There are steep penalties in Vermont for violating texting and driving laws. The state goes a long way to alert drivers of the dangers of texting and driving, and even on its official website, it begins the enumeration of penalties and laws with the following statement: "Did you know that if you are driving 70 mph, you’re traveling 100 feet per second. While writing just a 3 second text message, you can go the length of a football field without looking at the road…"
Nationally, the statistics surrounding texting and driving are grim:
The National Safety Council reports that cell phone use while driving leads to 1.6 million crashes each year.
Nearly 390,000 injuries occur each year from accidents caused by texting while driving.
1 out of every 4 car accidents in the United States is caused by texting and driving.
Texting while driving is 6x more likely to cause an accident than driving drunk.
Answering a text takes away your attention for about five seconds which at 55 mph is enough time to travel 300 ft without looking.
Texting while driving causes a 400% increase in time spent with eyes off the road.
These days, when an automobile accident occurs, police are likely to quickly ascertain whether a cell phone was a factor in the accident. In the state of Vermont, law enforcement has the authority to obtain all cell phone records to determine if someone was using a cell phone at the time of the accident. In the case of a personal injury lawsuit involving the suspicion or validation by police that a driver was texting or talking on a phone at the time of an accident, cellphone records can be used to prove recklessness or negligence. Along with using cell phone records to prove distracted driving, law enforcement can often make a review of traffic video and footage from traffic cameras.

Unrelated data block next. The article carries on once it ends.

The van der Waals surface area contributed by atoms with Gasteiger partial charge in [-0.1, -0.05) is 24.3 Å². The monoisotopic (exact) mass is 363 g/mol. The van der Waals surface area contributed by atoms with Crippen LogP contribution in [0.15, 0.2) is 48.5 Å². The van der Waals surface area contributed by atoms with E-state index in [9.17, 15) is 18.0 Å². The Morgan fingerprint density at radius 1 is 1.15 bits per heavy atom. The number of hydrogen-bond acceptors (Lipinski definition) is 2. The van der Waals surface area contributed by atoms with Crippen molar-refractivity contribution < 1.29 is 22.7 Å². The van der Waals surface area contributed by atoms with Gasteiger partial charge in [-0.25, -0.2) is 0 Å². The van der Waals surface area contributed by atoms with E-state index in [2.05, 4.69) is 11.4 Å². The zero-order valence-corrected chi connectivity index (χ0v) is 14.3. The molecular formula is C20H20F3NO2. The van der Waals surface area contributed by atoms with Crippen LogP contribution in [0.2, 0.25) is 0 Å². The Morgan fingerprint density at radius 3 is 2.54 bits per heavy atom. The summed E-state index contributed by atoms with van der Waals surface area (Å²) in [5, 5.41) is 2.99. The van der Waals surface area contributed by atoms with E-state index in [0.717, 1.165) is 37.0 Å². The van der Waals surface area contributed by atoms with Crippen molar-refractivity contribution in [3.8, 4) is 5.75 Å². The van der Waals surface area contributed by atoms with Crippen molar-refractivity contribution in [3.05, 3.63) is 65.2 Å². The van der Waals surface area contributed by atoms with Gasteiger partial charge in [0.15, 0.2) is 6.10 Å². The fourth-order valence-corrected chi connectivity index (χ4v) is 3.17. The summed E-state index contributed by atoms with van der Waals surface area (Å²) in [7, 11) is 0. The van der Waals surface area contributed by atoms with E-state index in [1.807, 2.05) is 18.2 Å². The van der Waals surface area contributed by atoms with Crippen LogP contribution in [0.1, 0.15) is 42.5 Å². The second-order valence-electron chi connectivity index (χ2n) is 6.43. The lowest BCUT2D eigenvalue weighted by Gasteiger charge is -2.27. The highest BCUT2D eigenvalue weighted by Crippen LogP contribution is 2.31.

If you or someone you know was in an accident and believes that distracted driving might have been a factor, a Brady / Donahue personal injury attorney would most likely recreate the circumstances of the accident, examine medical reports, review possible accident traffic footage, talk to witnesses, and review any evidence – including cell phone records and the driving history of the drivers involved – in order to assess the likelihood of distracted driving. If the distracted driver happened to be on the job, your lawyer will most like view a lawsuit against the distracted driver’s employer, which is an important added possibility.
If in the unfortunate event an accident occurs, don’t hesitate to schedule a free consultation with a personal injury lawyer at Brady / Donahue by calling 802-885-2001, or fill out our quick contact form.